The Honorable Court in its observation states that it is a dire need for exacting a Judicial Scrutiny where there is a case of medicinal products, further its very important to understand that confusion over a mark in medicinal products is grievous potential harm than any other ordinary products. It might cause a problem regarding incompetence or quality of some core objectivity that might be lacking or is a difference that other product but might deceptive because of the same or similar mark. This might also cause confusion at time prescription were there two or more medicines registered under the same name or similar mark that can led to confusion.

It was observed by the Honorable Court that though doctors are treated to be professional when it comes to the study and remedies of the human body they cannot be left out from the periphery from the doubts and confusion and considering these days the recommendation is provided over a phone call or a medium of telecommunication it might add the chances of confusion if there are multiple product available od the same or similar mark. The prescription provided by the doctors are sometimes in written form and handwriting can create confusion which might be a potential threat. Considering the potential threat and medicinal quality of the product the court finds it appropriate that all the facts present before this court are legit and appreciable in nature where such facts provide clear image or contemplation of the situation in future. The Honorable court further observes that due to its structure and understanding the medicine industries has its global or international characteristics and can have its operation in several other countries part from its origin. It is also observed that due to international characters any product or invention or change in its composition and objectivity of any product becomes a wide knowledge for the practitioners worldwide it is nowadays also are published in various media platforms that are accessible to the expert and other professionals in the country.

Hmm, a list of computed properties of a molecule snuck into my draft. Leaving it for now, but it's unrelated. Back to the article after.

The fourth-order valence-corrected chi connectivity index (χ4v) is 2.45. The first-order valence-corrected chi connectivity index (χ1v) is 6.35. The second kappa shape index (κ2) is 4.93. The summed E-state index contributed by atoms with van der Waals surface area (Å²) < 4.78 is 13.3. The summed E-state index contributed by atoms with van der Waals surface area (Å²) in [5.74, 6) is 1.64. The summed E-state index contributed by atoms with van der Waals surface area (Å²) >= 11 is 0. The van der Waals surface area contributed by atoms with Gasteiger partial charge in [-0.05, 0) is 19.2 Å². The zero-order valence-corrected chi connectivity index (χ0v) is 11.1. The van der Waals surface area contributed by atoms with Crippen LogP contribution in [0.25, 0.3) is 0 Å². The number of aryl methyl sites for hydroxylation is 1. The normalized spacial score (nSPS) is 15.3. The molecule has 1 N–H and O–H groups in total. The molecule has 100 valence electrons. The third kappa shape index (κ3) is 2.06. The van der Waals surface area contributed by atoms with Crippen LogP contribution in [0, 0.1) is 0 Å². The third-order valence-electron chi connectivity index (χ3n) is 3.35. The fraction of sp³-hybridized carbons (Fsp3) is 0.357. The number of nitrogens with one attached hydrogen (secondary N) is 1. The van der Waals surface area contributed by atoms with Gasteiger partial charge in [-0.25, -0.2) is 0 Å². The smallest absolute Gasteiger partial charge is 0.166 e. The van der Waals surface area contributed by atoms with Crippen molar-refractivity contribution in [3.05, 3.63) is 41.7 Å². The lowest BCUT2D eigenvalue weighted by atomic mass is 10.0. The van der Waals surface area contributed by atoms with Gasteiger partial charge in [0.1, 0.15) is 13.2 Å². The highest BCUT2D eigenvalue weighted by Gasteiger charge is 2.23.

Doctors in the country have understood to attend various lectures and symposium conducted internationally. It is said that if any product is launched in the international market this becomes knowledge for all the experts immediately, but the test here is that whether the mark has put to use by the respondent or the appellant, this question should be further assessed by the Trial Court with the help of evidence provided before the Trial Court. The Honorable Court states that if any multi-national company has no desire to introduce the product or enter Indian market then such company should not throttle an Indian company in dealing with the products.

This court further deals and dispose of all the appeals hereinabove and further order the court to expediated the process to provide the decision so as to reinstate the appellant in the business or provide relief to the respondent as deems fit. A period of 6 months has been allotted from today to the Trail Court to assess the situation.

Case No.: CA 5797 of 1998

Date: 7/05/2004